Guys - do not post email excerpts to webmasterworld. It is clearly in our TOS that we will not allow that on webmasterworld. We will not protect your identity from any agency or legal representatives that requests ip's of anyone posting contractually private emails. This is why we do not allow private email communication excerpts to be posted on WebmasterWorld.
Do a summary - do a paraphrase - do a 'my interpretation of events is' - but PLEASE do not copy and paste emails on to this system.
| 3:59 pm on May 21, 2006 (gmt 0)|
celgins, thanks for that information. What you say seems opposite to what the PDF says. The PDF says that if you don't opt out then you lose your rights, so you have to opt out to protect them. I'd love to hear something from a US lawyer who can clarify if they can really rob us of our legal rights like this.
Basically, if we don't write an international letter to the US, which they can claim never to have seen, we will lose our right to take legal action against Google for click fraud?
And why can they serve us this notice by email, but we cannot serve objections or opt-out by email? Surely that can't be right. Something is very fishy/phishy about this and I hope it turns out to be a big fraud/phish/scam.
| 4:05 pm on May 21, 2006 (gmt 0)|
|Something is very fishy/phishy about this and I hope it turns out to be a big fraud/phish/scam. |
This is a very real email - many of us were forewarned of it. I think it's in all our best interests to discuss the implications rather than the legitimacy. The latter is simply a waste of time.
| 4:32 pm on May 21, 2006 (gmt 0)|
I have both opted-out of the settlement and have mailed a letter of objection to the court.
This proposed $90 million settlement is bad because:
* The settlement requires certification of a statement which is burdensome for small advertisers. The huge number of advertisers like me and my clients who do not have the resources to read their web logs and determine the percentage of fraudulent clicks are put in the untenable position of either foregoing the recovery of damages or else signing their name to a speculative statement which they cannot defend.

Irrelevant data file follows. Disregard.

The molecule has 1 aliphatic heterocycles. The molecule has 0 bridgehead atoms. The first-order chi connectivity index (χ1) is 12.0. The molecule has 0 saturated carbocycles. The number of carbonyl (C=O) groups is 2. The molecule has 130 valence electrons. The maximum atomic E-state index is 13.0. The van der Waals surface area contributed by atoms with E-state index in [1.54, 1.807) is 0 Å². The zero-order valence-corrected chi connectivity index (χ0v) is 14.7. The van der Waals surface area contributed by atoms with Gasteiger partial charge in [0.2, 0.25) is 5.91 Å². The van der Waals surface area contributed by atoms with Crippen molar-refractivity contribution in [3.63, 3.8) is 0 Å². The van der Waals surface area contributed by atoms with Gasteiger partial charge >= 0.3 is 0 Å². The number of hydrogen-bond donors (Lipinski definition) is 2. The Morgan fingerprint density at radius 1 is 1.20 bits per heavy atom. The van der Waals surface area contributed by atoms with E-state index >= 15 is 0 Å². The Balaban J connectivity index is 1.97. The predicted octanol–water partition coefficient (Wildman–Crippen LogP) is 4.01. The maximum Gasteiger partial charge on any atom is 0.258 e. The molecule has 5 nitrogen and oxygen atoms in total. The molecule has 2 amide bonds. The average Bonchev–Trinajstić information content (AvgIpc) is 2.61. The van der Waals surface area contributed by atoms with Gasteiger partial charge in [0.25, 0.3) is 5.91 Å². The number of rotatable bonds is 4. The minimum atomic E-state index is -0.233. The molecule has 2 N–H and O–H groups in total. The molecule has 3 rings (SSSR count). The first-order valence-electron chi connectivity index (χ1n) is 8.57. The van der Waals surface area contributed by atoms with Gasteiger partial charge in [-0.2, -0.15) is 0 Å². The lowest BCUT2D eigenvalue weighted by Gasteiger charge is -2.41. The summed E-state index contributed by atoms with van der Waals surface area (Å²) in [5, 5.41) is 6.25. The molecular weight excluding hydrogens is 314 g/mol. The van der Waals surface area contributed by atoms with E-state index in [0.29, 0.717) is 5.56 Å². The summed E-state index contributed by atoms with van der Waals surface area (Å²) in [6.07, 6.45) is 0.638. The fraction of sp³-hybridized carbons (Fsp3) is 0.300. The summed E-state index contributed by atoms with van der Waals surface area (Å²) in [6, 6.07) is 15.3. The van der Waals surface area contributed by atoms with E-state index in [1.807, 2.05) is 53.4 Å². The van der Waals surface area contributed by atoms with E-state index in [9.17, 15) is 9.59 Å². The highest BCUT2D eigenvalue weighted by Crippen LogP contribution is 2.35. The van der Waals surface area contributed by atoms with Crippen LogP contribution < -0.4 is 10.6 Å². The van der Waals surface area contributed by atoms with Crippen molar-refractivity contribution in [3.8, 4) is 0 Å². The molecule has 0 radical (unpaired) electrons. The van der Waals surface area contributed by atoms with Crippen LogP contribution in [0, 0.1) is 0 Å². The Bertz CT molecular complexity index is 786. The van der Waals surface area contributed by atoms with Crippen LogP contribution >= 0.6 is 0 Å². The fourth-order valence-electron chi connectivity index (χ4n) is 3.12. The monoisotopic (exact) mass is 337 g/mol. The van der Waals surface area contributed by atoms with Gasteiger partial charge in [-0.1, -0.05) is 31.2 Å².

Victims of fraud should not be made to commit perjury to receive compensation.
* The proposed 33% payment to the plaintiff attorneys -- $30 million! -- is inappropriate. The attorney's clearly are not motivated to get the best result for the members of the class. Instead, they are blinded by financial riches to accept this inappropriate settlement and thereby securing their fee.
On the other hand:
* This settlement makes great sense for Google. If people don't opt out, then Google has settled with all claimants world-wide for a relatively paltry amount.
* The settlement makes sense for lawyers, because $30 million is a nice payday.
* The settlement makes sense for the lead plaintiffs and large advertisers. The settlement terms is crafted so that big business like them who have the ability to prove fraud get their money back.
The settlement does not make sense for small businesses who have been defrauded but who don't have the IT staff to read the web logs and analyze the extent of their losses.
I believe smaller businesses should opt-out of the current arrangement, for the principle if for no other reason. It's doubtful that we'll ever recover much. However, in the greater scheme of things our losses are not great and it makes no sense to participate in a large-company scheme that uses the legal system to make only big retailers and their lawyers rich.
| 4:47 pm on May 21, 2006 (gmt 0)|
Guys (and gals)... as Brett just said, please do not post email excerpts to Webmasterworld. You have no idea of the legal ramifications if some private entity decided to come after you based on something you posted in a forum.
|And why can they serve us this notice by email, but we cannot serve objections or opt-out by email? Surely that can't be right. |
I can see your point, but also keep in mind that you signed up (and still communicate) with Adwords via email, and/or and online interface. It is highly likely that this is considered the "default" means for communication for this subject.
Of course, having to opt-out with genuine paper statements makes sense for the courts since there are too many ways to bypass, illegitimize, scam, etc.... via email.
For instance, if this company is bringing forth a lawsuit and allowed millions to opt-out by email, they would have to design a system to authenticate, store, and track those opt-out emails or requests.
They would have any easier time if those who are interested simply mailed them the appropriate documents.
I'm not saying I agree. Just stating my opinion about what I see happening.
As I stated before, class action lawsuits are kinda strange. If you go it alone, it is likely you won't get heard (for this particular case).
If in the future you decide to sue Google for more click fraud, libel, stealing your car, etc.... you could do so and it wouldn't be tied to this particular case.